‘Digital health is a relatively new, not always well-understood concept’
CHICAGO – Lisa Schmitz Mazur and Bernadette Broccolo, attorneys at McDermott Will & Emery, serve as editors of the new book, “The Law of Digital Health,” which helps digital health leaders and advisors navigate current and evolving laws, regulations and policy, and enforcement developments in the industry.
Mazur recently discussed the things digital health leaders need to know to keep up with rapidly changing legal and regulatory issues.
HHTN:What was the impetus for the new book?
MAZUR:We found that people are familiar with the individual pieces of the digital health ecosystem, but digital health is a relatively new and not always well-understood concept. Our goal was to put together a book that would give business leaders and legal professionals a tool to explain the digital health legal and regulatory landscape, help them understand how this landscape will evolve as digital health solutions change and illustrate how the different digital health solutions play within the broader health care space—both now and in the future.
HHTN:What do digital health leaders and advisors need to know about the rapidly changing digital health care space?
MAZUR:With so many players in the digital health space, including providers, technology developers, IT companies and others, there are a host of legal and regulatory challenges that may come into play. This has created a perfect storm that is driven by outdated, ambiguous and internally inconsistent legal and regulatory frameworks and associated standards as well as increasing scrutiny and enforcement by state and regulatory agencies including, the U.S. Food and Drug Administration, the Federal Trade Commission and others.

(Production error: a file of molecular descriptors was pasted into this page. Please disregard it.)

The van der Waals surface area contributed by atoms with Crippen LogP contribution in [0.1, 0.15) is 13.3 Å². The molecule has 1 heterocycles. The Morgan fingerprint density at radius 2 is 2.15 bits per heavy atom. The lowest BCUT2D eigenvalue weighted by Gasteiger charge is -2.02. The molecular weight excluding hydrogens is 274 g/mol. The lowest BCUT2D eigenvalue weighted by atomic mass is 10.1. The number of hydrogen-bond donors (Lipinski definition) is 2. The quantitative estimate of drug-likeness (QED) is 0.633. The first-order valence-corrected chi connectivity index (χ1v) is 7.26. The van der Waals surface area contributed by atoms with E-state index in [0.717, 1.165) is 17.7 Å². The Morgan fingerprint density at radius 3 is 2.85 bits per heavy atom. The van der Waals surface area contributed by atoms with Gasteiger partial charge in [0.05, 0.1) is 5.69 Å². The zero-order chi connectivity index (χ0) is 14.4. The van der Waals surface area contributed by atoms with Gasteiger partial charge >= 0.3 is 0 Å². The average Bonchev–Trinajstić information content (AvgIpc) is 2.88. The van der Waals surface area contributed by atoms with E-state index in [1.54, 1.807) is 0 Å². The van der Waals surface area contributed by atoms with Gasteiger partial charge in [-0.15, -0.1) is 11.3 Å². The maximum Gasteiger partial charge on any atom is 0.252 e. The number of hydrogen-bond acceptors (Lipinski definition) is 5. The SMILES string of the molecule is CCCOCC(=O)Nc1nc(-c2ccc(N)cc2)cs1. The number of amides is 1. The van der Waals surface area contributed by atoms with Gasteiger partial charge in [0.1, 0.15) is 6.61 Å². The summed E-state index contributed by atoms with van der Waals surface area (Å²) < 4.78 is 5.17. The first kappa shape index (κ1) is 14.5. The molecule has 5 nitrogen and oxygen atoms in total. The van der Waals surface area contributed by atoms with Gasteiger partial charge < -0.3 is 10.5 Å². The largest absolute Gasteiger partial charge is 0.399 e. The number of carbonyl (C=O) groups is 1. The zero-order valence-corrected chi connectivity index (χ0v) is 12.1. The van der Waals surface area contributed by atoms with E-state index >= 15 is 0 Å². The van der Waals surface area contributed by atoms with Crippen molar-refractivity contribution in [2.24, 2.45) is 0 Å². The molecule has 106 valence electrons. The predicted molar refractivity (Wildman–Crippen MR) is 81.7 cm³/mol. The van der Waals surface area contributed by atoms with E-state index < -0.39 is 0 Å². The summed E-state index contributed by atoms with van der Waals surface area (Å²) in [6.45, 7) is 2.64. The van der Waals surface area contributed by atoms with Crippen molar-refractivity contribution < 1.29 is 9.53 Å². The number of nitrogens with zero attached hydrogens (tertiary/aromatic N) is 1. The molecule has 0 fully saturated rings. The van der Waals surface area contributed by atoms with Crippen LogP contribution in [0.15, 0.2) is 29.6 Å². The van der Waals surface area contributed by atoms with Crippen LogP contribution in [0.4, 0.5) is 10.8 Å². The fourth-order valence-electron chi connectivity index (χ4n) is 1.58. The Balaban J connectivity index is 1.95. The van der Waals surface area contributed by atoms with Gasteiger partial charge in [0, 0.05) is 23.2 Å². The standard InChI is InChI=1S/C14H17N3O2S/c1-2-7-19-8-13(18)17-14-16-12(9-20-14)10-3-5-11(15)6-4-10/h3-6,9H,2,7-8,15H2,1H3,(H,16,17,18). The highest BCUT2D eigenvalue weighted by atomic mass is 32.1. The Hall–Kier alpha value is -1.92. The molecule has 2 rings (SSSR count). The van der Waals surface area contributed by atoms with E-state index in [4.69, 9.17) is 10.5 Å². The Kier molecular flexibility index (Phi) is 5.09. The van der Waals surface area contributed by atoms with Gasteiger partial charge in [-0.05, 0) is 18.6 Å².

So, whether they are a seasoned health industry stakeholder or a newcomer on the scene, a forward-thinking and comprehensive legal and regulatory compliance strategy will be crucial for harnessing the full potential of the digital health ecosystem. But each of the players must also consider the legal and regulatory requirements of the others. After all, they are playing together in the same sandbox, so they must come together in order to develop meaningful and effective digital health solutions—because no one organization can do it alone.
HHTN:What are some of the most important ways technology is impacting the delivery of home health care?
MAZUR:Telehealth is one of the biggest ways because it is the only option that’s focused on health care delivery. No longer an uncommon option for patients, telehealth has evolved to become an important tool for health professionals and has increasingly become the standard of care for home health care delivery. Because telehealth allows providers to virtually engage patients directly in their own homes, it helps make a trip to the doctor feel less episodic, encourages more efficient and effective interactions and helps strengthen the physician/patient relationship. Through telehealth patients have the ability to look beyond their communities for treatment and choose the health care professional that best fits their needs and has the best qualifications and experience for their condition. This may also have the added benefit of helping them identify more cost effective health care services.
We’re also seeing how consumer wellness tools—like wellness trackers or smart watches—are morphing into patient engagement tools that track biometrics or medical conditions and share them with providers.